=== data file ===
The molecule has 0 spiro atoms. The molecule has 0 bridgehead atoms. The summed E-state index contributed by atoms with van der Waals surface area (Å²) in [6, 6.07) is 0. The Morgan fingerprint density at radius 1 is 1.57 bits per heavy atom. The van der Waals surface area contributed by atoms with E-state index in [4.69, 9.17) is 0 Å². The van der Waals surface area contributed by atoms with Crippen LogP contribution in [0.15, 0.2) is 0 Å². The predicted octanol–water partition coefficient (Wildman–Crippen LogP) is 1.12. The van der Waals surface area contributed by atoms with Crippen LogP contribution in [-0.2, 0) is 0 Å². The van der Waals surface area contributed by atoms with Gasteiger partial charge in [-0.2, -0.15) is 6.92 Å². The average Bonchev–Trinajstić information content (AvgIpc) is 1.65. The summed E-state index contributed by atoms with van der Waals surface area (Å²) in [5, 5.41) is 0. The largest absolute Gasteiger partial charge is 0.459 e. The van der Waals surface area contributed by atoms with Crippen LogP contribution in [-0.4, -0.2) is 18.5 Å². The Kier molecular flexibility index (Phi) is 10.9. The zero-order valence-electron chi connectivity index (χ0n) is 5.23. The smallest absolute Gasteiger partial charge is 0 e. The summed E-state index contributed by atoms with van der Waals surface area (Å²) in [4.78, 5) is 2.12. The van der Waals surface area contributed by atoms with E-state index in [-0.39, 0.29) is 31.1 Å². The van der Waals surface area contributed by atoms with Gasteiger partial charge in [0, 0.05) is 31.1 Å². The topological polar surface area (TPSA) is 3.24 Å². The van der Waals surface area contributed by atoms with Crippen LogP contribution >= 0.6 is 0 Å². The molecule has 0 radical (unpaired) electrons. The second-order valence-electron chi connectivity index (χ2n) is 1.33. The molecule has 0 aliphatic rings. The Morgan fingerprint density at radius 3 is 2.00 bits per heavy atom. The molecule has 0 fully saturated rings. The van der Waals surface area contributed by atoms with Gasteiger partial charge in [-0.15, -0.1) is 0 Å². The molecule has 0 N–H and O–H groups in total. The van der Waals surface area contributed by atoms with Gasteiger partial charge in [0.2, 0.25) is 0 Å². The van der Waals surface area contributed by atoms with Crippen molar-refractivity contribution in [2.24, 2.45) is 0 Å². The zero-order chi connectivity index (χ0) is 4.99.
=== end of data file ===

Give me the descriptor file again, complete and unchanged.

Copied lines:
The molecule has 0 spiro atoms. The molecule has 0 bridgehead atoms. The summed E-state index contributed by atoms with van der Waals surface area (Å²) in [6, 6.07) is 0. The Morgan fingerprint density at radius 1 is 1.57 bits per heavy atom. The van der Waals surface area contributed by atoms with E-state index in [4.69, 9.17) is 0 Å². The van der Waals surface area contributed by atoms with Crippen LogP contribution in [0.15, 0.2) is 0 Å². The predicted octanol–water partition coefficient (Wildman–Crippen LogP) is 1.12. The van der Waals surface area contributed by atoms with Crippen LogP contribution in [-0.2, 0) is 0 Å². The van der Waals surface area contributed by atoms with Gasteiger partial charge in [-0.2, -0.15) is 6.92 Å². The average Bonchev–Trinajstić information content (AvgIpc) is 1.65. The summed E-state index contributed by atoms with van der Waals surface area (Å²) in [5, 5.41) is 0. The largest absolute Gasteiger partial charge is 0.459 e. The van der Waals surface area contributed by atoms with Crippen LogP contribution in [-0.4, -0.2) is 18.5 Å². The Kier molecular flexibility index (Phi) is 10.9. The zero-order valence-electron chi connectivity index (χ0n) is 5.23. The smallest absolute Gasteiger partial charge is 0 e. The summed E-state index contributed by atoms with van der Waals surface area (Å²) in [4.78, 5) is 2.12. The van der Waals surface area contributed by atoms with E-state index in [-0.39, 0.29) is 31.1 Å². The van der Waals surface area contributed by atoms with Gasteiger partial charge in [0, 0.05) is 31.1 Å². The topological polar surface area (TPSA) is 3.24 Å². The van der Waals surface area contributed by atoms with Crippen LogP contribution >= 0.6 is 0 Å². The molecule has 0 radical (unpaired) electrons. The second-order valence-electron chi connectivity index (χ2n) is 1.33. The molecule has 0 aliphatic rings. The Morgan fingerprint density at radius 3 is 2.00 bits per heavy atom. The molecule has 0 fully saturated rings. The van der Waals surface area contributed by atoms with Gasteiger partial charge in [-0.15, -0.1) is 0 Å². The molecule has 0 N–H and O–H groups in total. The van der Waals surface area contributed by atoms with Gasteiger partial charge in [0.2, 0.25) is 0 Å². The van der Waals surface area contributed by atoms with Crippen molar-refractivity contribution in [2.24, 2.45) is 0 Å². The zero-order chi connectivity index (χ0) is 4.99.